In many parts of the world, at least in places where humans have some choices about the type of food they put into their bodies, consumers are becoming more and more acutely aware of the impact our choices can make. With over 9 billion animals being raised and slaughtered each year in the United States alone, factory farming's devastating effects on the environment are escalating at an alarming rate.
Recent documentaries like Cowspiracy: The Sustainability Secret and Plant Pure Nation have brought to light for the general public the copious quantities of methane produced by livestock and the subsequent effect on climate change. And sometimes just eating local isn't enough to minimize our impact, at least for those compassionate eaters among us who truly seek to promote a sustainable model for consumption.
In a December 2015 article in the New York Times, Josh Katz and Jennifer Daniel purport that "you're better off eating vegetables from Argentina than red meat from your local farm" in a list of guidelines to minimize carbon emissions. Now is the time more than ever to think about the basic economic principles involved in consumer choice—if we don't buy it, we're not buying into it, and production should subsequently deflate with every decrease in demand.
So there is the not-so-fun argument for why we should eat humanely, at home and abroad. But how about the pleasure of reacquainting ourselves with the gratification of real food, fresh fruits and vegetables straight from the farm that are artfully, even lovingly prepared?
Throughout my own travels, I can think of little that has brought me more joy than wandering farmers’ markets all over the world, seeing the brightly-colored mountains of produce piled high, both familiar and exotic, and choosing the freshest, most aromatic, sometimes most mysterious fruit from such a bountiful feast to take home and do my best to prepare. From the amber dates, plump figs, and warmly-scented spices of the souks in the medinas of Morocco, to the alien-looking but impossibly umami and irresistible truffles of the Tuscan country markets, to the flourishing community gardens and ardent locavorism of New Zealand, I've found connecting with the food of a place to be a mirror to the region's soul.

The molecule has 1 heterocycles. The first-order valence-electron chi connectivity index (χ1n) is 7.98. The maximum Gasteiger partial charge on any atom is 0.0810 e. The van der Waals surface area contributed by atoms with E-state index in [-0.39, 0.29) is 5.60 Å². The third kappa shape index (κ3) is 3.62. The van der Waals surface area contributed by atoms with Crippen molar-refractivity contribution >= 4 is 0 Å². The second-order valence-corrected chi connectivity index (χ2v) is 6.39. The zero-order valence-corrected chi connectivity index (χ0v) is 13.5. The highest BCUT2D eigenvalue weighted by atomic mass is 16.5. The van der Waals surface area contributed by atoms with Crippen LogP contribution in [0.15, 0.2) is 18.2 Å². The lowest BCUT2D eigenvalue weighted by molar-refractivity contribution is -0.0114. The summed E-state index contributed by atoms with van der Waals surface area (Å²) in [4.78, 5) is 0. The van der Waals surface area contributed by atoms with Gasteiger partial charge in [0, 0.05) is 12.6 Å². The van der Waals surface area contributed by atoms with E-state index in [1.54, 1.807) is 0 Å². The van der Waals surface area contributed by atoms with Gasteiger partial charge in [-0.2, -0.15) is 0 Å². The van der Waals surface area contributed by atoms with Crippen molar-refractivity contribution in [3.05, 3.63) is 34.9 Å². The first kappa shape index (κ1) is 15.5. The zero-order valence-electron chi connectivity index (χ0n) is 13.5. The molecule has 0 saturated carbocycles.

The floating markets of Thailand are visually stunning but, looking beyond the surface, represent a whole, complex, delicate economic and social subsystem. The sellers are reliant on the market, which is reliant on the crops, which are reliant on the season...it really makes you think how far we've gotten from our food when we buy a frozen pizza from a supermarket somewhere in the Western world.
When we grate a ginger root grown right here under the ground we trod, the intoxicating aroma it releases has literally formed under the soil, has been quenched by the rain falling from the sky, has been vibrated by the footsteps of the farmer. How can it not represent the essence of the place?
In dining out while traveling, we can also make humane choices and still experience elevated, enlightened cuisine. A meal at Manna Haven, an all-vegetarian cafe in Byron Bay, Australia, was the most memorable meal I had this current trip, not because of the restaurant's admirably humane approach but because the food itself was just ridiculously good. The freshest local vegetables, the deft use of herbs, spices, and seasoning, and the lovely presentation all bespoke the chef's practiced expertise, and never once would the omission of meat have crossed the diner's mind. Crispy fried polenta with homemade aioli and a towering made-from-scratch savory veggie burger with beets, avocado, and homemade hummus would entice even the most carnivorous.
Exploring community gardens is another way to tap into the local food culture, and they are springing up all over Australia and New Zealand, from rooftop worm farms and beehives in cities like Melbourne and Sydney to lush food growth gardens worked into botanical gardens.
One such community garden, in Hobart, Tasmania, is an "accessible public resource for the benefit of the whole community, providing the opportunity for individuals, families, and community groups to come together and produce, learn, share, and celebrate sustainable food in a beautiful, friendly, and relaxed setting" according to South Hobart Sustainable Community, the garden's creators. The goal is presented in gorgeous variety in the garden's bounty—it's positively bursting with food, from beets forming underground, to orange and green pumpkins growing low, to strawberries glistening plump and red, to aromatic green onions, basil, and cilantro springing up from higher levels.
Models of sustainable agriculture like this garden are a perfect paradigm of humane eating in which communities, both rural and urban, the world over would do well to emulate. Stop in any restaurant to taste the basic cuisine of wherever you are traveling, but taste something local, grown by someone local right there in the soil under your feet, and taste the soul of wherever you are.
Julia Reynolds is a travel writer, adventure enthusiast, and serial nomad living (mostly) in the Hawaiian islands. She is currently on a one-year trip around the world, avoiding air travel when possible and traveling slowly over land and sea. Some of her best travel experiences to date have been kayaking the Napali Coast of Kaua'i, diving the isolated atolls of Belize, and rock climbing in the Krabi region of Thailand. Her worst travel experiences have been getting robbed in Guatemala, breaking her back in Thailand, and breaking multiple bones in a mountain bike accident in Alaska. She still loves the places where the worst experiences occurred.